A few people approached us after the keynote and asked how much we rehearsed and synchronized our thinking before delivering it.
I’m letting you in on a secret now – we spent 20 to 30 minutes in the morning running through the slides and demos, and agreeing on how we do the delivery. Perhaps it comes with practice and experience, yet it was also very ad hoc and let’s go where we feel is best at the time. This is important. Don’t over-rehearse. It makes it feel fake, and not natural.
It helps we’ve known each other for years, but before this, I don’t think we’ve co-presented, ever. Everyone has their own style and methods of delivering a great session, so it requires some adjusting at first.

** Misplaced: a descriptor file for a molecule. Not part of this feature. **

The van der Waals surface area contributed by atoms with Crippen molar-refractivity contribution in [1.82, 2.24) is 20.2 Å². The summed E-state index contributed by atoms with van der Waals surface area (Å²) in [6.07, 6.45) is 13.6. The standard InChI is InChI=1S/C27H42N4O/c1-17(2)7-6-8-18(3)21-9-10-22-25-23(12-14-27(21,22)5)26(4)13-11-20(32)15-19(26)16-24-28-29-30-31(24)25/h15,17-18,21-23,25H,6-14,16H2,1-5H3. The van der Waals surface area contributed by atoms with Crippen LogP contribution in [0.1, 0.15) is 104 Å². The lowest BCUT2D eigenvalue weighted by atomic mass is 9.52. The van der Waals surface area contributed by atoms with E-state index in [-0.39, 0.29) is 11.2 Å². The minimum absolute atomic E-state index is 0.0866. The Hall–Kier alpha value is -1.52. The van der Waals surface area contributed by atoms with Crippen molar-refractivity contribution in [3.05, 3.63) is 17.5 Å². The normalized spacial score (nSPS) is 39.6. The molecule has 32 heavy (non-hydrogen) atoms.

It’s important to give room for the other presenter during your show. As we say in Finland, don’t dominate the airspace. But you also need to react quickly, when you’re given space. The context-switching between presenters has to work in unison, and it must be kept fluid.
I wanted to open up our thinking, the process, and planning for this keynote. I learned – once again – many valuable insights on working with Maarten, and I felt our presentation was received greatly, partly because we enjoyed this opportunity so much.
I’ve also found that over the years of presenting at dozens of conferences and events worldwide, I’ve built a framework that seems to work very well in planning and crafting the content, and then delivering a solid presentation. I hope these little insights are helpful for anyone out there thinking of speaking and presenting more in the future!